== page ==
On Aug. 7, 1986, the areas of Anna Maria Island "which lie 1,000 feet of the Gulf of Mexico" became eligible for participation in the wind pool. The effect of that decision was to include all of Bradenton Beach – but only certain portions of Holmes Beach and Anna Maria City.
The 1986 boundaries, which reflect the 1986 coastline, are still in effect, even though the coastline has changed dramatically over the past two decades, leaving some Island property that is within 1,000 feet of today's coastline outside the designated wind pool and ineligible for Citizens insurance.
Finding exactly where the 1986 boundary runs through Holmes Beach and Anna Maria City isn't easy. But there is a page on the Citizens Web site at jaxblue.citizensfla.com/SD/MANATEE.TXT that lists the streets and street numbers that qualify for the wind pool.
Rep. Galvano has contended for months that the 1,000 foot rule for Anna Maria Island is "arbitrary and capricious."
The wind pool boundaries for Anna Maria Island are particularly puzzling when compared to the boundaries for Sarasota County's wind zone. In Sarasota County, the entire city of Sarasota is included in the wind pool.
Bradenton insurance agent John C. Laurie believes that there should be a scientific basis for the wind pool boundaries. That's why he worked with Galvano to draft an amendment to the state law that would redefine the wind pool boundaries for five Florida counties, including Manatee.
The Galvano amendment failed in the last session by one vote. The final tally in the Florida Legislature was 57-56.
Among those voting against the Galvano amendment was state Rep. Ron Reagan, a Republican who represents eastern Manatee County.
Rep. Reagan is a Bradenton insurance agent.
In a telephone interview with The Islander, Reagan gave two reasons for voting against the Galvano amendment. One reason for his opposition, he said, was that the amendment "was not the right thing to do at the time because it would have dumped several thousand more policies into Citizen."
Another reason he voted no, he said, was because he was following the recommendation of the Republican leadership in the Legislature.
Reagan said that he would support expansion of the wind pool for Manatee County if it can be done with "proper" legislation that would encourage insurance companies to start writing policies again.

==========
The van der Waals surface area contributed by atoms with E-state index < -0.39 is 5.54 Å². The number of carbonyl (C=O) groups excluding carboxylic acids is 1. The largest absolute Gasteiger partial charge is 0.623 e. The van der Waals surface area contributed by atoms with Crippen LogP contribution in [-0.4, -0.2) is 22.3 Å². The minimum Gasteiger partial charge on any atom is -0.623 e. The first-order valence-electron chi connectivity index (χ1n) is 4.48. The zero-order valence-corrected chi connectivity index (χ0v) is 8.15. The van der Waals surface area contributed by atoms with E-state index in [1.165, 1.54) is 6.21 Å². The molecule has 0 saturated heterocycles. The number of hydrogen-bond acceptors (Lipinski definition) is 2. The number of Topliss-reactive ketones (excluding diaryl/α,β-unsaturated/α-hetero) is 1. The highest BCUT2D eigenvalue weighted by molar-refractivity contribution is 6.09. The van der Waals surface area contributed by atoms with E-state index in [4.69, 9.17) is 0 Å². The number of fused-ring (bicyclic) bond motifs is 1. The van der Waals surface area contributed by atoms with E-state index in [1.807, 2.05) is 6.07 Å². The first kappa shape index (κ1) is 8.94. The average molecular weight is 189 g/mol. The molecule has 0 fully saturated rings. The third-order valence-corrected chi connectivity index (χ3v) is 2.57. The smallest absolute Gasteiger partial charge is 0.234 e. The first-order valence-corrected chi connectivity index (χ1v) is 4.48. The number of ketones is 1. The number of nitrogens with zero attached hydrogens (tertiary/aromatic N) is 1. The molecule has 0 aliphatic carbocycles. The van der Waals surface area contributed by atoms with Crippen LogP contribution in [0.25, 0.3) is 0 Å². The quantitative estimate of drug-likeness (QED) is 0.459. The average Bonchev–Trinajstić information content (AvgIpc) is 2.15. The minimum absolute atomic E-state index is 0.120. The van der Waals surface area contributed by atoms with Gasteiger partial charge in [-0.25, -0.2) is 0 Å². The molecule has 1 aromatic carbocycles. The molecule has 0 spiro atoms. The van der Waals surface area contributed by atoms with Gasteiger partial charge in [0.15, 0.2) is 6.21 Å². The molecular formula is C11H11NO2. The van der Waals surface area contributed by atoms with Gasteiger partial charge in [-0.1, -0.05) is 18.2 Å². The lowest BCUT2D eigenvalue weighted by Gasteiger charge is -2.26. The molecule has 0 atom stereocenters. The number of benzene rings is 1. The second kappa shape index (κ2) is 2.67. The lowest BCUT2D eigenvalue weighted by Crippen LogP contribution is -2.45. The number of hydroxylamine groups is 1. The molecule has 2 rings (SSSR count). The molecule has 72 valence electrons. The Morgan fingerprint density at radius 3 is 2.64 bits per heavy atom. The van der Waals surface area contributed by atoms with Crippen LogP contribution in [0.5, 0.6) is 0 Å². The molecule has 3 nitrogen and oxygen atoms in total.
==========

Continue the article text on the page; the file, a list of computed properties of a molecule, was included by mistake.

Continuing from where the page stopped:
"I don't want the state in the insurance market," Reagan said. "But if we can back the re-insurance market and make it so that companies can get their losses covered, I believe we can get the companies to come back."
After his amendment to expand the wind pool failed, Galvano found a rule-making procedure that could be used to quickly create a joint underwriting association to issue wind coverage to commercial property owners unable to find insurance through the regular market. Working with Kevin McCarty, the state insurance commissioner, Galvano pushed ahead to get that rule approved.
Recognizing the need for quick action, the Florida Cabinet voted Aug. 15 to establish the Florida Casualty and Property Joint Underwriting Association. The board of the new JUA met Friday, Aug. 25, for the first time and immediately began contract negotiations with ICAT Specialty, a creation of a Colorado-based company, to provide policies to small businesses seeking to insure a property valued at no more than $1 million, coverage for contents and business materials of no more than $750,000, and coverage for business interruption of no more than $250,000.
The JUA board voted to establish a rate of $1.49 per $100 of coverage for the new policies.
ICAT Specialty has no rating from the insurance rating service, A.M. Best, because the company was created in July and is too new to have a rating, according to ICAT Specialty spokesman Greg Butler. He said ICAT Specialty currently has 9,600 Florida policyholders and 10 Florida employees.
The new wind policies to be issued by ICAT Specialty won't be immediately available for every agent in Florida, Butler said. Which agents will be able to write the policies? "We don't know yet," he said. "We're still working on that with the Office of Insurance Regulation."